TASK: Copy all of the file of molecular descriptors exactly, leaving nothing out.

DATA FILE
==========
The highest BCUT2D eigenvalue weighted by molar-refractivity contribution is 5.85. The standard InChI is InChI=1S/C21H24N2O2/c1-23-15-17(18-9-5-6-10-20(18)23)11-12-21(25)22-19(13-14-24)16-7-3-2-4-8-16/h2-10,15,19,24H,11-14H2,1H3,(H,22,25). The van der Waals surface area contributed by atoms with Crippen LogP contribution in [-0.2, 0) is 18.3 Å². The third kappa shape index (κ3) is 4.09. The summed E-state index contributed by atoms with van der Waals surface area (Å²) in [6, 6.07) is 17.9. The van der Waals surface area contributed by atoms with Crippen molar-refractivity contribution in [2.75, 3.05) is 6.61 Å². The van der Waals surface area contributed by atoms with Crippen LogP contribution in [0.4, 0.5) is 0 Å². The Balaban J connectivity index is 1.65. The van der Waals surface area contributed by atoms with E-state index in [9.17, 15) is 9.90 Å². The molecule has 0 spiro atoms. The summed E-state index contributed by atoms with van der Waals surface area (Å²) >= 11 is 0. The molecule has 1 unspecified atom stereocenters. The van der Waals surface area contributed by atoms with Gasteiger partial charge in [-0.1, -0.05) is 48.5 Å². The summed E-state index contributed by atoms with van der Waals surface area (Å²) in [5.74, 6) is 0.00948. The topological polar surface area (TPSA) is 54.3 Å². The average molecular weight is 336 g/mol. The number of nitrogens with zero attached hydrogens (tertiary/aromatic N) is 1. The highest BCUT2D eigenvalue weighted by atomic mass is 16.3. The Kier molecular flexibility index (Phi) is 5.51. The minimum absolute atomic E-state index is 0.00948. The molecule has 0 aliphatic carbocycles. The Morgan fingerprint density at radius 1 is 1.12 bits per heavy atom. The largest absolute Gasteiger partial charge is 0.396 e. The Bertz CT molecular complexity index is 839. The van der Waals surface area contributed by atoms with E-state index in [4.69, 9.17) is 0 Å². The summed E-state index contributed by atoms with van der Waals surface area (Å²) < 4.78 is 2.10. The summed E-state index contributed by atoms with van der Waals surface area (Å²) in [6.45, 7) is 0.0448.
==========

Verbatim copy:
The highest BCUT2D eigenvalue weighted by molar-refractivity contribution is 5.85. The standard InChI is InChI=1S/C21H24N2O2/c1-23-15-17(18-9-5-6-10-20(18)23)11-12-21(25)22-19(13-14-24)16-7-3-2-4-8-16/h2-10,15,19,24H,11-14H2,1H3,(H,22,25). The van der Waals surface area contributed by atoms with Crippen LogP contribution in [-0.2, 0) is 18.3 Å². The third kappa shape index (κ3) is 4.09. The summed E-state index contributed by atoms with van der Waals surface area (Å²) in [6, 6.07) is 17.9. The van der Waals surface area contributed by atoms with Crippen molar-refractivity contribution in [2.75, 3.05) is 6.61 Å². The van der Waals surface area contributed by atoms with Crippen LogP contribution in [0.4, 0.5) is 0 Å². The Balaban J connectivity index is 1.65. The van der Waals surface area contributed by atoms with E-state index in [9.17, 15) is 9.90 Å². The molecule has 0 spiro atoms. The summed E-state index contributed by atoms with van der Waals surface area (Å²) >= 11 is 0. The molecule has 1 unspecified atom stereocenters. The van der Waals surface area contributed by atoms with Gasteiger partial charge in [-0.1, -0.05) is 48.5 Å². The summed E-state index contributed by atoms with van der Waals surface area (Å²) in [5.74, 6) is 0.00948. The topological polar surface area (TPSA) is 54.3 Å². The average molecular weight is 336 g/mol. The number of nitrogens with zero attached hydrogens (tertiary/aromatic N) is 1. The highest BCUT2D eigenvalue weighted by atomic mass is 16.3. The Kier molecular flexibility index (Phi) is 5.51. The minimum absolute atomic E-state index is 0.00948. The molecule has 0 aliphatic carbocycles. The Morgan fingerprint density at radius 1 is 1.12 bits per heavy atom. The largest absolute Gasteiger partial charge is 0.396 e. The Bertz CT molecular complexity index is 839. The van der Waals surface area contributed by atoms with E-state index in [4.69, 9.17) is 0 Å². The summed E-state index contributed by atoms with van der Waals surface area (Å²) < 4.78 is 2.10. The summed E-state index contributed by atoms with van der Waals surface area (Å²) in [6.45, 7) is 0.0448.